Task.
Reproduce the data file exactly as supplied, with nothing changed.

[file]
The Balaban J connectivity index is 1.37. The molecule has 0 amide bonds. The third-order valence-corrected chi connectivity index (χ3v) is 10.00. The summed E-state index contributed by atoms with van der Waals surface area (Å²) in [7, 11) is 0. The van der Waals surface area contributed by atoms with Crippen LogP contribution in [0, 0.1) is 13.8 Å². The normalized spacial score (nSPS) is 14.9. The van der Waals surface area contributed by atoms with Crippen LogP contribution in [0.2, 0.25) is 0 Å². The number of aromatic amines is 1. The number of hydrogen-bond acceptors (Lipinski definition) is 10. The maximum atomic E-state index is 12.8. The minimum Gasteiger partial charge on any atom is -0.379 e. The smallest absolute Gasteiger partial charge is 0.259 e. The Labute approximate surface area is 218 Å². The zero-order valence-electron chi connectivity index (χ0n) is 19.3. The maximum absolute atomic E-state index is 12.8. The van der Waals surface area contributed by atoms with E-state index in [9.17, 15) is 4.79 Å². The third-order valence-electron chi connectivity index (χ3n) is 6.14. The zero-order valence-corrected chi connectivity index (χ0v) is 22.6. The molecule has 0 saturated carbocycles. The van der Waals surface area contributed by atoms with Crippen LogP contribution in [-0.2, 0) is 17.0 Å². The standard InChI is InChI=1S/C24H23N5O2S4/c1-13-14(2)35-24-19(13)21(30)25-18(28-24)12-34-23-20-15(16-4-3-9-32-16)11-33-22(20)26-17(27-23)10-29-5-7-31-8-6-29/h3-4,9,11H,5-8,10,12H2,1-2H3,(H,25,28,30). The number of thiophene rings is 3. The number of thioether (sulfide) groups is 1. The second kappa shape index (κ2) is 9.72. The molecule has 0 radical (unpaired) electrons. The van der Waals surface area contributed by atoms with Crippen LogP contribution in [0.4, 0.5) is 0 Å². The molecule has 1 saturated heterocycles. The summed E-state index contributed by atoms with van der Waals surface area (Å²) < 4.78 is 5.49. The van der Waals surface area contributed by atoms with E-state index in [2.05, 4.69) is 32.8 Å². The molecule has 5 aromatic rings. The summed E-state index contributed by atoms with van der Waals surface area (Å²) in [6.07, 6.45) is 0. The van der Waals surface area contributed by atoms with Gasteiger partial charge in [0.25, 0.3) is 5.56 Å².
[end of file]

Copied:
The Balaban J connectivity index is 1.37. The molecule has 0 amide bonds. The third-order valence-corrected chi connectivity index (χ3v) is 10.00. The summed E-state index contributed by atoms with van der Waals surface area (Å²) in [7, 11) is 0. The van der Waals surface area contributed by atoms with Crippen LogP contribution in [0, 0.1) is 13.8 Å². The normalized spacial score (nSPS) is 14.9. The van der Waals surface area contributed by atoms with Crippen LogP contribution in [0.2, 0.25) is 0 Å². The number of aromatic amines is 1. The number of hydrogen-bond acceptors (Lipinski definition) is 10. The maximum atomic E-state index is 12.8. The minimum Gasteiger partial charge on any atom is -0.379 e. The smallest absolute Gasteiger partial charge is 0.259 e. The Labute approximate surface area is 218 Å². The zero-order valence-electron chi connectivity index (χ0n) is 19.3. The maximum absolute atomic E-state index is 12.8. The van der Waals surface area contributed by atoms with E-state index in [9.17, 15) is 4.79 Å². The third-order valence-electron chi connectivity index (χ3n) is 6.14. The zero-order valence-corrected chi connectivity index (χ0v) is 22.6. The molecule has 0 saturated carbocycles. The van der Waals surface area contributed by atoms with Crippen LogP contribution in [-0.2, 0) is 17.0 Å². The standard InChI is InChI=1S/C24H23N5O2S4/c1-13-14(2)35-24-19(13)21(30)25-18(28-24)12-34-23-20-15(16-4-3-9-32-16)11-33-22(20)26-17(27-23)10-29-5-7-31-8-6-29/h3-4,9,11H,5-8,10,12H2,1-2H3,(H,25,28,30). The number of thiophene rings is 3. The number of thioether (sulfide) groups is 1. The second kappa shape index (κ2) is 9.72. The molecule has 0 radical (unpaired) electrons. The van der Waals surface area contributed by atoms with Crippen LogP contribution in [0.4, 0.5) is 0 Å². The molecule has 1 saturated heterocycles. The summed E-state index contributed by atoms with van der Waals surface area (Å²) < 4.78 is 5.49. The van der Waals surface area contributed by atoms with E-state index in [2.05, 4.69) is 32.8 Å². The molecule has 5 aromatic rings. The summed E-state index contributed by atoms with van der Waals surface area (Å²) in [6.07, 6.45) is 0. The van der Waals surface area contributed by atoms with Gasteiger partial charge in [0.25, 0.3) is 5.56 Å².